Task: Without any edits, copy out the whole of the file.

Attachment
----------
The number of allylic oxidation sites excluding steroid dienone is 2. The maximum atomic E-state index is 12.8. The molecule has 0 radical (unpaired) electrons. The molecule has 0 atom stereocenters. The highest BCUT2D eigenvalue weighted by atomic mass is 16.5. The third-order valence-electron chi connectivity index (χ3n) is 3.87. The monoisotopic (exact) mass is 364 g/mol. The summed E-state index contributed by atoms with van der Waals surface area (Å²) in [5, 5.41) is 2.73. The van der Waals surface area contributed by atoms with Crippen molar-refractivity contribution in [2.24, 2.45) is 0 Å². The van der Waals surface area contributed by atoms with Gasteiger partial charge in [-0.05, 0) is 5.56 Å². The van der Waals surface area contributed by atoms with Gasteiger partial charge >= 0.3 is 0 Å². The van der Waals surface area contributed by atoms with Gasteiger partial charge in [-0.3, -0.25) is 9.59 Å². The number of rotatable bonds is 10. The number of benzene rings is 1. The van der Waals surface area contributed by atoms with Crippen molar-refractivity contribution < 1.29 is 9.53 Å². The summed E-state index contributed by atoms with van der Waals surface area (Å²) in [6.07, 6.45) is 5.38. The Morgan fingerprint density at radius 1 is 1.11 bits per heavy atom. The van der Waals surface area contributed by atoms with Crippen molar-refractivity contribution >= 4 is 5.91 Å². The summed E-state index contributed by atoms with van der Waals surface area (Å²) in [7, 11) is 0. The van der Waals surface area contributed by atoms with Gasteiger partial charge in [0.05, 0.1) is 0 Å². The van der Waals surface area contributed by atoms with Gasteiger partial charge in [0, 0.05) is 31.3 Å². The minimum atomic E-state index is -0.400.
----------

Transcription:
The number of allylic oxidation sites excluding steroid dienone is 2. The maximum atomic E-state index is 12.8. The molecule has 0 radical (unpaired) electrons. The molecule has 0 atom stereocenters. The highest BCUT2D eigenvalue weighted by atomic mass is 16.5. The third-order valence-electron chi connectivity index (χ3n) is 3.87. The monoisotopic (exact) mass is 364 g/mol. The summed E-state index contributed by atoms with van der Waals surface area (Å²) in [5, 5.41) is 2.73. The van der Waals surface area contributed by atoms with Crippen molar-refractivity contribution in [2.24, 2.45) is 0 Å². The van der Waals surface area contributed by atoms with Gasteiger partial charge in [-0.05, 0) is 5.56 Å². The van der Waals surface area contributed by atoms with Gasteiger partial charge >= 0.3 is 0 Å². The van der Waals surface area contributed by atoms with Gasteiger partial charge in [-0.3, -0.25) is 9.59 Å². The number of rotatable bonds is 10. The number of benzene rings is 1. The van der Waals surface area contributed by atoms with Crippen molar-refractivity contribution < 1.29 is 9.53 Å². The summed E-state index contributed by atoms with van der Waals surface area (Å²) in [6.07, 6.45) is 5.38. The Morgan fingerprint density at radius 1 is 1.11 bits per heavy atom. The van der Waals surface area contributed by atoms with Crippen molar-refractivity contribution >= 4 is 5.91 Å². The summed E-state index contributed by atoms with van der Waals surface area (Å²) in [7, 11) is 0. The van der Waals surface area contributed by atoms with Gasteiger partial charge in [0.05, 0.1) is 0 Å². The van der Waals surface area contributed by atoms with Gasteiger partial charge in [0, 0.05) is 31.3 Å². The minimum atomic E-state index is -0.400.